— But–it might be objected–Brahman has in itself elements of manifoldness. As the tree has many branches, so Brahman possesses may powers and energies dependent on those powers. Unity and manifoldness are therefore both true. Thus, a tree considered in itself is one, but is manifold if viewed as having branches; so the sea is in itself one, but manifold as having waves and foam; so the clay in itself is one, but manifold if viewed with regard to the jars and dishes made of it. On this assumption, the process of final release resulting from right knowledge may be established in connexion with the element of unity (in Brahman), while the two processes of common worldly activity and of activity according to the Veda–which depend on the karmakanda (texts of injunction)–may be established in connexion with the element of manifoldness. And with this view the parallel instances of clay &c., agree very well.
This theory, we reply, is untenable because in the instance (quoted in the Upanishad) the phrase “as clay they are true” asserts the cause only to be true while the phrase “having its origin in speech” declares the unreality of all effects. And with reference to the matter illustrated by the instance given (viz., the highest cause, Brahman) we read, “In that all this has its Self”; and again, “That is true”; whereby it is asserted that only the highest cause is true. The following passage again, “That is the Self; thou art that, O Svetaketu”! teaches that the embodied self (the individual self) also is Brahman. (And we must note that) the passage distinctly teaches that the fact of the embodied self having its Self in Brahman is self-established, not to be accomplished by endeavour. This doctrine of the individual self having its Self in Brahman, if once accepted as the doctrine of the Veda, does away with the independent existence of the individual self, just as the idea of the rope does away with the idea of the snake (for which the rope has been mistaken). And if the doctrine of the independent existence of the individual self has to be set aside, then the opinion of the entire phenomenal world–which is based on the individual self–having an independent existence is likewise to be set aside.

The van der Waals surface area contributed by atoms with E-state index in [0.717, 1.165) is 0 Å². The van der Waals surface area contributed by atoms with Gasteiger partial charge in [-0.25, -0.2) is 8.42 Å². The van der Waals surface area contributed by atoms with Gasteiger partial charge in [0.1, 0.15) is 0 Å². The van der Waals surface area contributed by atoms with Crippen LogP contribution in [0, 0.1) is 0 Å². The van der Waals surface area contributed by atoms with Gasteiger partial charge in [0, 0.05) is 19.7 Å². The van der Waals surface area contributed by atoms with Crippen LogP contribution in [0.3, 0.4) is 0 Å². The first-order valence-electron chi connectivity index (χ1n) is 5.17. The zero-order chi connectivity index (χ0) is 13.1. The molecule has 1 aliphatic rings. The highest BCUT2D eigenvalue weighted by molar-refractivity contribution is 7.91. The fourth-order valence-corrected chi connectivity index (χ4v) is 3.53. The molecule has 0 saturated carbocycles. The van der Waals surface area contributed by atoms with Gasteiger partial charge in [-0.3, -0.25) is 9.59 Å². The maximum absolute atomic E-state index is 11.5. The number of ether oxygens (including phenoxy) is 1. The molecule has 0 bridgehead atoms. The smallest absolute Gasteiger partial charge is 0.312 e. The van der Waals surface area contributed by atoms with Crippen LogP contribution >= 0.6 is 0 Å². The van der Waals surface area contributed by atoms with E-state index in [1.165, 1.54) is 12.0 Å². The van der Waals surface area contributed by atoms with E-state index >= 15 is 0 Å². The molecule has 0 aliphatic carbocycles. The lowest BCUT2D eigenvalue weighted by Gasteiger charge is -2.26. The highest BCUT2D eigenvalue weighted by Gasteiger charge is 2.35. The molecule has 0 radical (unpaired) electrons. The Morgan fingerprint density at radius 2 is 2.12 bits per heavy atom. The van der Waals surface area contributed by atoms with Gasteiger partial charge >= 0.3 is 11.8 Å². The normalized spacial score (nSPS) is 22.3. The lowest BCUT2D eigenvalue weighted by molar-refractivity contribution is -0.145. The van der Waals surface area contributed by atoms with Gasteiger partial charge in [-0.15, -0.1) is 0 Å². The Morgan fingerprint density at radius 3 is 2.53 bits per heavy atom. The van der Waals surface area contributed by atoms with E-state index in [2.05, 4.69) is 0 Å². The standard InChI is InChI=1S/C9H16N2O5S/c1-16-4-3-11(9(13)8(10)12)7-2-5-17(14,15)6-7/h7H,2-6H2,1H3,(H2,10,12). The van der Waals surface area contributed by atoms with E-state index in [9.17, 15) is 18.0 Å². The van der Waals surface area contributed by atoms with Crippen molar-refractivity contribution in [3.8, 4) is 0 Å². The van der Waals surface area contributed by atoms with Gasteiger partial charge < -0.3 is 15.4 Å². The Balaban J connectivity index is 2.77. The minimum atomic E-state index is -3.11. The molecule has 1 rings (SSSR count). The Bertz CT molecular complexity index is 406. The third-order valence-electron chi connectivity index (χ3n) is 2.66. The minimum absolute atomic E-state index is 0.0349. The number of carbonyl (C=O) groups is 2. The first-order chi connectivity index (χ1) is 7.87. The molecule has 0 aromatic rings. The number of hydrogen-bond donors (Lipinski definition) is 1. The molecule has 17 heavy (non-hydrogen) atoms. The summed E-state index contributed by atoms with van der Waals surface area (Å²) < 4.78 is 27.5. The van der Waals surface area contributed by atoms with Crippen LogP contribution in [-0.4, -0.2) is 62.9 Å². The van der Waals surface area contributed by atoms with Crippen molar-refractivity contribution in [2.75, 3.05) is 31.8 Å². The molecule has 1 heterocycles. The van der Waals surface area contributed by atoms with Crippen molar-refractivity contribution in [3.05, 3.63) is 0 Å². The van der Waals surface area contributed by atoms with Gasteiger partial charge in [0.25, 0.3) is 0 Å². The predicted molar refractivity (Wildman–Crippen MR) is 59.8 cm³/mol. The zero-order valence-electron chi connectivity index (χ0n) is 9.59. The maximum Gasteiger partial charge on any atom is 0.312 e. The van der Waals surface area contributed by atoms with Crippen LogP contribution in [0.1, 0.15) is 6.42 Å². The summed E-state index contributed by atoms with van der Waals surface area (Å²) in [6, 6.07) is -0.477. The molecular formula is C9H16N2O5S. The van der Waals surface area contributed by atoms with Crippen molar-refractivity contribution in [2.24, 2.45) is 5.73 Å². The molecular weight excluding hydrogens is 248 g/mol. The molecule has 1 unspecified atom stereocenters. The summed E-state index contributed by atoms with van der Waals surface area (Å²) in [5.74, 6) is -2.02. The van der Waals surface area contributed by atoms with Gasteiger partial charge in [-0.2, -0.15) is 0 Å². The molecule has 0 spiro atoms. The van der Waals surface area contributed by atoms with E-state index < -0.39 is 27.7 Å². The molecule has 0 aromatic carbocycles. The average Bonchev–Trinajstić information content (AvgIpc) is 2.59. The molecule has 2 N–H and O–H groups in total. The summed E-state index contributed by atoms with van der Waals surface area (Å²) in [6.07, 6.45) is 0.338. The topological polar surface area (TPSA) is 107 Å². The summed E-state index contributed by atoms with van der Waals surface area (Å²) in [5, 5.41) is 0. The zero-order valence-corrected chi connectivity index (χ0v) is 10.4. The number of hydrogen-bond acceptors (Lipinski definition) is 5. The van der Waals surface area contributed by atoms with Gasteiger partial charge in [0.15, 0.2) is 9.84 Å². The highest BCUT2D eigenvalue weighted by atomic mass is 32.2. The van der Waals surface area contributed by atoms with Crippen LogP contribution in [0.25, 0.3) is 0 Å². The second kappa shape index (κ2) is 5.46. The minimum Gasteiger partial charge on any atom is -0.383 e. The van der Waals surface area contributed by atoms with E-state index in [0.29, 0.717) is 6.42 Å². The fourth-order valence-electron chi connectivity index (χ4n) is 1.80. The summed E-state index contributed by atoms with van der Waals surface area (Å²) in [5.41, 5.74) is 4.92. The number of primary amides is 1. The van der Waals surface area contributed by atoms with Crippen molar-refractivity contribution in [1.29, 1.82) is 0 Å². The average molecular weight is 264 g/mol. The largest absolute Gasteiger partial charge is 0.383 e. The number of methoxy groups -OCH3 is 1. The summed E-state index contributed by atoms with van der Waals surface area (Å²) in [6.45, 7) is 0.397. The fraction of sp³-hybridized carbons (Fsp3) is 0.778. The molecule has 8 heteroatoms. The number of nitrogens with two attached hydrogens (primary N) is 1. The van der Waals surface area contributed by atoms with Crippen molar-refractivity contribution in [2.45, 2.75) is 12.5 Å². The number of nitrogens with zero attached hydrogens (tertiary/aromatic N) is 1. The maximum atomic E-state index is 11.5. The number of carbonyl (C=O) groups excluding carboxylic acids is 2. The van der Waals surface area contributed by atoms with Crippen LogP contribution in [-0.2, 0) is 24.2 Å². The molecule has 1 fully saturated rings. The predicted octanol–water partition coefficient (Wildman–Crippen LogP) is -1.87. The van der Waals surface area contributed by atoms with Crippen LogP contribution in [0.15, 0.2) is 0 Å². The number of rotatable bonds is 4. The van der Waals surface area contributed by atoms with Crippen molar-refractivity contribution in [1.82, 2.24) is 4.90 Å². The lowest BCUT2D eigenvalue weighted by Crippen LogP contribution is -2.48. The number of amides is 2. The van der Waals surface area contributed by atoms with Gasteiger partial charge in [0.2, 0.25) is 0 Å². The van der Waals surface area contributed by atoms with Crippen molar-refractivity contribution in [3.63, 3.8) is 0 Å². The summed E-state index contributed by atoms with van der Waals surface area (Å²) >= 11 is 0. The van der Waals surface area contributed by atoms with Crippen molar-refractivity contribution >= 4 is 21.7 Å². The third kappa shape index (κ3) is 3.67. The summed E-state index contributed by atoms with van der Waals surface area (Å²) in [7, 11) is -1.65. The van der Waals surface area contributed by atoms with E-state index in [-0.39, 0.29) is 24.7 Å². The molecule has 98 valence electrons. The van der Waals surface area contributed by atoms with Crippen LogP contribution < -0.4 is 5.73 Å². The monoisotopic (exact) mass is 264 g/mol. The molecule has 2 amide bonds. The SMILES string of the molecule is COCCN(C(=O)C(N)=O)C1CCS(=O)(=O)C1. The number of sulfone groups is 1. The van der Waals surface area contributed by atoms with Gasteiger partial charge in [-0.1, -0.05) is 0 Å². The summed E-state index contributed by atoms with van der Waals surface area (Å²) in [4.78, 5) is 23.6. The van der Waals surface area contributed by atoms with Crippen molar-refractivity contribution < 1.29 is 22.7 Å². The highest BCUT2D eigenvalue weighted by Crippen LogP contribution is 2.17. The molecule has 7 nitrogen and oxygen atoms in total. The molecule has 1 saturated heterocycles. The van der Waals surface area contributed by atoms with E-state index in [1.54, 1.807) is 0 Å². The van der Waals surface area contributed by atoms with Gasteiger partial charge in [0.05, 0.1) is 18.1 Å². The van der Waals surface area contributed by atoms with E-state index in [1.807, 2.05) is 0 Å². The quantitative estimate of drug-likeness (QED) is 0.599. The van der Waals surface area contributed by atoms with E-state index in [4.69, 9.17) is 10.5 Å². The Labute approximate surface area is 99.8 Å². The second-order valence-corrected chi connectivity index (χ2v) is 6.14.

Now that you are finished with your “skim,” make a list of the things you noticed. What do you learn from what you noticed. Here’s a few things I noticed:
- The first piece from the Upanishad had numbers of various kinds. I often see numbers with sacred texts as a way of designating where things are (like the verses in the Bible).
- But the numbers did not always follow in neat order and there were some “dot,dot, dots” ( . . . ) here and there. There must be some of this material left out.
- The first piece was some kind of dialogue between two people, a father and his son.
- I noticed the word “origin” here and there, and something about “clay.”